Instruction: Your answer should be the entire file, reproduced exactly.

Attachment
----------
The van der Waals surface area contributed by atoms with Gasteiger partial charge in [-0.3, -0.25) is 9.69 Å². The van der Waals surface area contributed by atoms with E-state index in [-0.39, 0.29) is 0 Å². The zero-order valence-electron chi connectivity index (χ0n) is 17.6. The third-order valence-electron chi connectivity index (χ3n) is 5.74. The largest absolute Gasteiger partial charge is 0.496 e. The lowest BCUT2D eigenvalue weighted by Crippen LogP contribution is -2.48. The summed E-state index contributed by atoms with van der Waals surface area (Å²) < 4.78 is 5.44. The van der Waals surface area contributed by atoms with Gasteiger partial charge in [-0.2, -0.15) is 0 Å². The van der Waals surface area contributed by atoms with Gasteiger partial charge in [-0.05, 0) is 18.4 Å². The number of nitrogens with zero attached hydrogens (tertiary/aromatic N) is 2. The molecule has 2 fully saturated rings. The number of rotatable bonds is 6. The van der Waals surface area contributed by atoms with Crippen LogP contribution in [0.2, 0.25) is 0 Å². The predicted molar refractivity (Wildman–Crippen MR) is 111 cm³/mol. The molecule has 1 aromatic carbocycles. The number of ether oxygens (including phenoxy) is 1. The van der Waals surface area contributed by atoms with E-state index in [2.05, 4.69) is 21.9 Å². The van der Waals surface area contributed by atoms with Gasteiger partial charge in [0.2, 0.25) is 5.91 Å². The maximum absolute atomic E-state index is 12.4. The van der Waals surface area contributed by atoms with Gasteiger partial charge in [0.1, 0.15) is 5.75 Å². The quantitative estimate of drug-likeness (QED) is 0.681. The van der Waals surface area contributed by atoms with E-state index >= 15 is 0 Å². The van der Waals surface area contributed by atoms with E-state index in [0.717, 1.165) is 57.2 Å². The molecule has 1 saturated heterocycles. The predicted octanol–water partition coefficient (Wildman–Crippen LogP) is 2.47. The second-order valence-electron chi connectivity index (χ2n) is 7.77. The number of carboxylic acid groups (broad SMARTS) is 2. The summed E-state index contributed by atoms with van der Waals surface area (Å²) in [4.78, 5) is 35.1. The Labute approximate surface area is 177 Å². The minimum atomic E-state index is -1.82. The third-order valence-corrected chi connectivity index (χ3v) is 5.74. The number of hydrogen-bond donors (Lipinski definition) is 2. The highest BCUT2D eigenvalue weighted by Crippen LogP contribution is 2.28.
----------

The van der Waals surface area contributed by atoms with Gasteiger partial charge in [-0.3, -0.25) is 9.69 Å². The van der Waals surface area contributed by atoms with E-state index in [-0.39, 0.29) is 0 Å². The zero-order valence-electron chi connectivity index (χ0n) is 17.6. The third-order valence-electron chi connectivity index (χ3n) is 5.74. The largest absolute Gasteiger partial charge is 0.496 e. The lowest BCUT2D eigenvalue weighted by Crippen LogP contribution is -2.48. The summed E-state index contributed by atoms with van der Waals surface area (Å²) < 4.78 is 5.44. The van der Waals surface area contributed by atoms with Gasteiger partial charge in [-0.2, -0.15) is 0 Å². The van der Waals surface area contributed by atoms with Gasteiger partial charge in [-0.05, 0) is 18.4 Å². The number of nitrogens with zero attached hydrogens (tertiary/aromatic N) is 2. The molecule has 2 fully saturated rings. The number of rotatable bonds is 6. The van der Waals surface area contributed by atoms with Crippen LogP contribution in [0.2, 0.25) is 0 Å². The predicted molar refractivity (Wildman–Crippen MR) is 111 cm³/mol. The molecule has 1 aromatic carbocycles. The number of ether oxygens (including phenoxy) is 1. The van der Waals surface area contributed by atoms with E-state index in [2.05, 4.69) is 21.9 Å². The van der Waals surface area contributed by atoms with Gasteiger partial charge in [0.2, 0.25) is 5.91 Å². The maximum absolute atomic E-state index is 12.4. The van der Waals surface area contributed by atoms with Gasteiger partial charge in [0.1, 0.15) is 5.75 Å². The quantitative estimate of drug-likeness (QED) is 0.681. The van der Waals surface area contributed by atoms with E-state index >= 15 is 0 Å². The van der Waals surface area contributed by atoms with E-state index in [0.717, 1.165) is 57.2 Å². The molecule has 1 saturated heterocycles. The predicted octanol–water partition coefficient (Wildman–Crippen LogP) is 2.47. The second-order valence-electron chi connectivity index (χ2n) is 7.77. The number of carboxylic acid groups (broad SMARTS) is 2. The summed E-state index contributed by atoms with van der Waals surface area (Å²) in [4.78, 5) is 35.1. The Labute approximate surface area is 177 Å². The minimum atomic E-state index is -1.82. The third-order valence-corrected chi connectivity index (χ3v) is 5.74. The number of hydrogen-bond donors (Lipinski definition) is 2. The highest BCUT2D eigenvalue weighted by Crippen LogP contribution is 2.28.